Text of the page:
The Player$ Golf Tour comes to Teal Bend on Sunday.
The winners of the minimum $1,500 guaranteed first-place checks could: 1. Be on the PGA Tour in the near future. 2. Not break 100. 3. Both.
It’s that kind of tour. And JW Means III couldn’t be prouder.
Means co-founded the Player$ Golf Tour 15 years ago to honor and help grow the game. While other regional minitours come and go, their operators often take a big cut and/or the money invested by the competitors with them. This one has roots and low overhead. It also has gross and net divisions, which makes its lasting power all the more impressive when considering the nefarious behavior some will undertake when golf handicaps and money are intertwined.
The tour’s scratch players compete against each other, with the seniors getting a yardage break. The net players with handicaps up to 28 are divided into flights. Means says he has a proven method that safeguards against sandbagging.
“I had one guy play for seven years trying to beat the system,” he said. “We do the best we can to deter gamers and grifters. They don’t like me. I want people to be able to look in the mirror on their way out of the locker room and see who the problem was.”
Local pros Nick Podesta, Erick Justesen and Donnie Baucom are tour regulars. Means will be there Sunday. He’s 85 with “two artificial knees and 12 inches of steel in my back” and a 22 handicap.
I had one guy play for seven years trying to beat the system. We do the best we can to deter gamers and grifters. They don’t like me. I want people to be able to look in the mirror on their way out of the locker room and see who the problem was.
JW Means, co-founder of the Player$ Golf Tour
“I’m a horrible golfer, but I love to compete,” he said from a driving range in Reno, his home base.
The tournament entry fee is $425 ($300 for tour members). The field typically is split 50-50 between gross and net players. There are myriad side pots. Amateurs are allowed to play for money since it’s a private game, Means said, in which new players must be invited and sponsored by an established tour player.
Means relishes setting up each tournament venue.
“My job is make a player use all 14 clubs,” he said. “If they use their driver 14 times, they probably won’t cash very often.”
The tour averages two tournaments a month. All are in Northern California and Northern Nevada.
“It’s for people who love golf and love to compete,” Means said.
When life gives lemons, enterprising types make lemonade.
Lemons have rained down on Sacramento-area golf courses for months. At WildHawk, instead of wallowing in the muck, they made a par-3 course.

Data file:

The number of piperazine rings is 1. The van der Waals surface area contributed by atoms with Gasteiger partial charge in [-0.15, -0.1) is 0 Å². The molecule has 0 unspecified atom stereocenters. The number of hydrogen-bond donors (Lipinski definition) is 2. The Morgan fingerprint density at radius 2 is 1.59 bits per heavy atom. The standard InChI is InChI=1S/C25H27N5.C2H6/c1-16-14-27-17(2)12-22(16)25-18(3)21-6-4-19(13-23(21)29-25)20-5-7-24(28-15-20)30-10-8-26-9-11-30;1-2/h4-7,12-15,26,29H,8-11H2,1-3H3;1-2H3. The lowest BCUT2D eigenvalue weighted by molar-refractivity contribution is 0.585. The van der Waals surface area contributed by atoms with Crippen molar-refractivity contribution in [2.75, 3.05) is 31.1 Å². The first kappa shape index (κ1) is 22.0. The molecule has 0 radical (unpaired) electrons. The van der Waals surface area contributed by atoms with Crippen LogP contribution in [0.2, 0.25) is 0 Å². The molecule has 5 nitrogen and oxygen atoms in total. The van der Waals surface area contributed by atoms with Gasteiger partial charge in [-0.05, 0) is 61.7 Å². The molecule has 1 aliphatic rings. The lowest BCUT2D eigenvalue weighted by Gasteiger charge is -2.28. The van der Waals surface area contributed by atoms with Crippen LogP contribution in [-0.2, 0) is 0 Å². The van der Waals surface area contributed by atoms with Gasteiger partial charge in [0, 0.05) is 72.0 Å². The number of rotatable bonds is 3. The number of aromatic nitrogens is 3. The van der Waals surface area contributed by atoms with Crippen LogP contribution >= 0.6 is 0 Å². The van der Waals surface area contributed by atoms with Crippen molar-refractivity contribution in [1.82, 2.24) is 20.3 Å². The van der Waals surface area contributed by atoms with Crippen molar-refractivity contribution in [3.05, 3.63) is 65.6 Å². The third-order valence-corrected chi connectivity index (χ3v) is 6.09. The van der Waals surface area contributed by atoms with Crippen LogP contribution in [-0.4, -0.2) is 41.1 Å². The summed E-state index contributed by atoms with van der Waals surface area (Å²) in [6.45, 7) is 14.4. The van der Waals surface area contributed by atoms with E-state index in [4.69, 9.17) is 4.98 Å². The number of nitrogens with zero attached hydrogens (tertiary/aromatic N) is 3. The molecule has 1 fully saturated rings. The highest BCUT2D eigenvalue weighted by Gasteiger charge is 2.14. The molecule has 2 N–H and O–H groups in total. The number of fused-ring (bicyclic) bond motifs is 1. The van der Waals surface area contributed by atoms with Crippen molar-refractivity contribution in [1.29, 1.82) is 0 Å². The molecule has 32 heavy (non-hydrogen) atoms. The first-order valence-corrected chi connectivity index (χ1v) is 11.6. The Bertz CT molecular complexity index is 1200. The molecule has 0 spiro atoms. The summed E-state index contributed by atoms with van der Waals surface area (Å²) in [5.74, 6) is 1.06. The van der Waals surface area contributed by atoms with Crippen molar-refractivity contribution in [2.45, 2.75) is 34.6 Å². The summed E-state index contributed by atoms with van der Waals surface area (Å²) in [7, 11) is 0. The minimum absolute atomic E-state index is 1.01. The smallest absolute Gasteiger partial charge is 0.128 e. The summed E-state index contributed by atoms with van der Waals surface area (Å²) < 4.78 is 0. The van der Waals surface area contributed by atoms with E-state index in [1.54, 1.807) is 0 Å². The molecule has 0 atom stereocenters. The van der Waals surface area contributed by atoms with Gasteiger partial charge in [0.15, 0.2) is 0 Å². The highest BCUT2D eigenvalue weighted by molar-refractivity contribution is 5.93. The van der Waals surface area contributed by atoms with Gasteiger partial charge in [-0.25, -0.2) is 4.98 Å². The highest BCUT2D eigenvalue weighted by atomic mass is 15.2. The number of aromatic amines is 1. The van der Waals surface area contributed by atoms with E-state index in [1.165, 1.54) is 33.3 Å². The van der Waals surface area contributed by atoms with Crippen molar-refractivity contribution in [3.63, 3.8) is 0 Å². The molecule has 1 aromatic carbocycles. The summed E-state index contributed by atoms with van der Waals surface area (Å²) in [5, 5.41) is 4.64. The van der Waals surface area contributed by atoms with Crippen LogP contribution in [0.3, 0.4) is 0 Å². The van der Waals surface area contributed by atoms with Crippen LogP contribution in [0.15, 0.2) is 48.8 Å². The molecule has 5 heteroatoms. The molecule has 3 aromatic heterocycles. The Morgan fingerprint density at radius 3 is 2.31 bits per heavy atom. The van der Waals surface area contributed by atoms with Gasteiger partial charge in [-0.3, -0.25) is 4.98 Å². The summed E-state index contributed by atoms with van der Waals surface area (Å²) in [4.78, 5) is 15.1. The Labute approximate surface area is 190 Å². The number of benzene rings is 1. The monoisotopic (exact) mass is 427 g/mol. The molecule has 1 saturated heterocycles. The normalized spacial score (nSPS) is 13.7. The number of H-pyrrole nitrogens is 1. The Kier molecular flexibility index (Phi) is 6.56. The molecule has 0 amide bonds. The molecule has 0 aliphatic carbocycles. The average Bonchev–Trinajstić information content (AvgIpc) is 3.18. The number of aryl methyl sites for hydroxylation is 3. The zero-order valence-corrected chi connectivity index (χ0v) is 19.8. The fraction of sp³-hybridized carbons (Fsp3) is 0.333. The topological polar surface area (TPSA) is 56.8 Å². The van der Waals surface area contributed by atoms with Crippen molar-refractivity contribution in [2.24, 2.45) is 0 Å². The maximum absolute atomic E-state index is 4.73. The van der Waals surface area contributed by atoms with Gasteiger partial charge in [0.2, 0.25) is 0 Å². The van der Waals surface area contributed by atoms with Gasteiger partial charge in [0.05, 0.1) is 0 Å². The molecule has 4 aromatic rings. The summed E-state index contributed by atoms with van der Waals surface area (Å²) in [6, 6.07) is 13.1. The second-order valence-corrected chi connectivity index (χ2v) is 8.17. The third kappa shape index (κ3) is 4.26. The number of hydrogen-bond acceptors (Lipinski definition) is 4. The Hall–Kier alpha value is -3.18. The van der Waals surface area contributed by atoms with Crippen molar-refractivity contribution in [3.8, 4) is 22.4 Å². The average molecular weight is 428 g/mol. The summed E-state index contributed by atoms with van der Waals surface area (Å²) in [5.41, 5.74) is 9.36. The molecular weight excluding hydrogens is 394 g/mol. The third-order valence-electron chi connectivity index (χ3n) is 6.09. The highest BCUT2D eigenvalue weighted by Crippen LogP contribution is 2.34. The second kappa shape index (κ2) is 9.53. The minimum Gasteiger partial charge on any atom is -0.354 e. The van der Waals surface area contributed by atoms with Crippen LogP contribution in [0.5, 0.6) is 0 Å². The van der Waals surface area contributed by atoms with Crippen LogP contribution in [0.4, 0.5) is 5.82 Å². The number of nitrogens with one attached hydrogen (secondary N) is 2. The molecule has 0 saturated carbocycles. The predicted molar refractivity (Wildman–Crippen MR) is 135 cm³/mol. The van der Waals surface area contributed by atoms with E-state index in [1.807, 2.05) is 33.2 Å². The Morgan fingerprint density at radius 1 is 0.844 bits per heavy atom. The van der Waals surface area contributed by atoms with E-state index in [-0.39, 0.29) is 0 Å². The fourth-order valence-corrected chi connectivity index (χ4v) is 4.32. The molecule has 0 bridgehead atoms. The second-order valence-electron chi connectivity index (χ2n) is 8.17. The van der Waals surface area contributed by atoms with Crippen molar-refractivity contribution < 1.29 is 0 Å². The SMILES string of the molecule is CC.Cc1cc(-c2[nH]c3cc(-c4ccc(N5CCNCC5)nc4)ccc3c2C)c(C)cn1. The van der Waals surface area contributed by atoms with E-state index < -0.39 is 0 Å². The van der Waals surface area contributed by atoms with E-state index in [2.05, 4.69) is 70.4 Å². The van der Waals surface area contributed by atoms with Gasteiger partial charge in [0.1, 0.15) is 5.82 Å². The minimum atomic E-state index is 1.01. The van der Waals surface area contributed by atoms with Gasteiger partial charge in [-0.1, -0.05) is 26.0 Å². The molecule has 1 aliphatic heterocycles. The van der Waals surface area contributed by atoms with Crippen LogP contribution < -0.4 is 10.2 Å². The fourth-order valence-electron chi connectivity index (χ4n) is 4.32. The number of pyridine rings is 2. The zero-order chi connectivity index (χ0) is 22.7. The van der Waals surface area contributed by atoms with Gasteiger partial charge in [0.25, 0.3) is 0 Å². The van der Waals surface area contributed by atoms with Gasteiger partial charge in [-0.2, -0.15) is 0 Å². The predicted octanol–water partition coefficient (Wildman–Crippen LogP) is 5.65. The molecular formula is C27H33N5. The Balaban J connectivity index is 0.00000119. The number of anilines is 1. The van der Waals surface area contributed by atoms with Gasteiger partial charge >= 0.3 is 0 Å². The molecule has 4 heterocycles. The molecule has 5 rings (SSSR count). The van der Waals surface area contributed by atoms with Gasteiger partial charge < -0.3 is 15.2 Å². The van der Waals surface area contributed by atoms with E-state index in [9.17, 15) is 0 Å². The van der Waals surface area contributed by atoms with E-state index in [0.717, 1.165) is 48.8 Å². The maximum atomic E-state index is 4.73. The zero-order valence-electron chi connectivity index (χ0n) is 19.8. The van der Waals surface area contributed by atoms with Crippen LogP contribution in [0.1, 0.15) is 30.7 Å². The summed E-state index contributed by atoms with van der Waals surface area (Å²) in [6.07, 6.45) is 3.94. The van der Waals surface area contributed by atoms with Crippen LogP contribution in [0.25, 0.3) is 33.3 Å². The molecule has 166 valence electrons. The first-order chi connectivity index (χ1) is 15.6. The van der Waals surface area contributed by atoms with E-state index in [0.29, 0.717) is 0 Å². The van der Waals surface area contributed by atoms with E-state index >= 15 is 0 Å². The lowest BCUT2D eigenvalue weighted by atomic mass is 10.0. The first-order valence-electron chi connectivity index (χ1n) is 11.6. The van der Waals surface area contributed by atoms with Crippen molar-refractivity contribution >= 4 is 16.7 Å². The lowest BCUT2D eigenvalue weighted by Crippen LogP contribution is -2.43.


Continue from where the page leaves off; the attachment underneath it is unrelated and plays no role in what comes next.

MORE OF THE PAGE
Superintendent Sam Samuelson came up with the idea, designed the short course and prepared teeing areas next to the cart path on patches of ground as flat and dry as possible. The 18 holes are between 110 and 180 yards.
More than 100 players have tried it since it debuted less than two weeks ago, general manager Paul Henderson said. The weekday rate is $22 with a cart, a significant reduction from the $48 full-course cost.
It won’t be around forever, however.
“Once the full course is all mown, we’ll take it out,” Henderson. “Early next week maybe.”
Health setback for Niger
El Dorado Hills’ Bob Niger has been diagnosed with an aggressive form of prostate cancer, putting his years-long quest to qualify for the Champions Tour on indefinite hold.
The cancer was detected during a routine physical. Doctors are still in the fact-finding stage, Niger said, so the cancer’s invasiveness has not been fully determined, leaving him in limbo.
Hormone treatment will be followed by radiation treatment, then chemotherapy lasting into the fall. Niger switched to a vegan diet three weeks ago and said he feels great.
“I’ll keep a positive attitude until such a time something tells me not to,” he said.
Niger, 56, was the Northern California Golf Association Player of the Year in 2006.
It’s been a rough 2016-17 PGA Tour season for Sacramento’s Spencer Levin.
In 13 tournaments (only Brian Stuard has played as many), Levin has made four cuts and earned $57,170 with his best finish 50th. He’s 180th on the money list and 190th in FedEx Cup points. He’s ranked 208th in all-around ball striking and 205th in fourth-round putting.
Levin has been fully exempt on the PGA Tour since 2010, earning more than $1 million in three seasons and more than $2 million in 2011.
50th Spencer Levin’s best finish in 13 tournaments in 2016-17
He’s played at least 30 tournaments in four seasons, so there’s time to turn things around.
▪ Austin Smotherman (Loomis) finished ninth in the season-opening PGA Tour Latin America tournament in Colombia. He earned $4,725. The top five in earnings at season’s end earn a place on the Web.com Tour.
▪ Peter Lansburgh (Sacramento), who had three top-10 finishes in four starts on the Dakotas Tour last year, is taking a swing at the Asian Development Tour. He tied for 15th in his first event in Malaysia. John Catlin (Gold River) is playing in the Asian for a third consecutive year.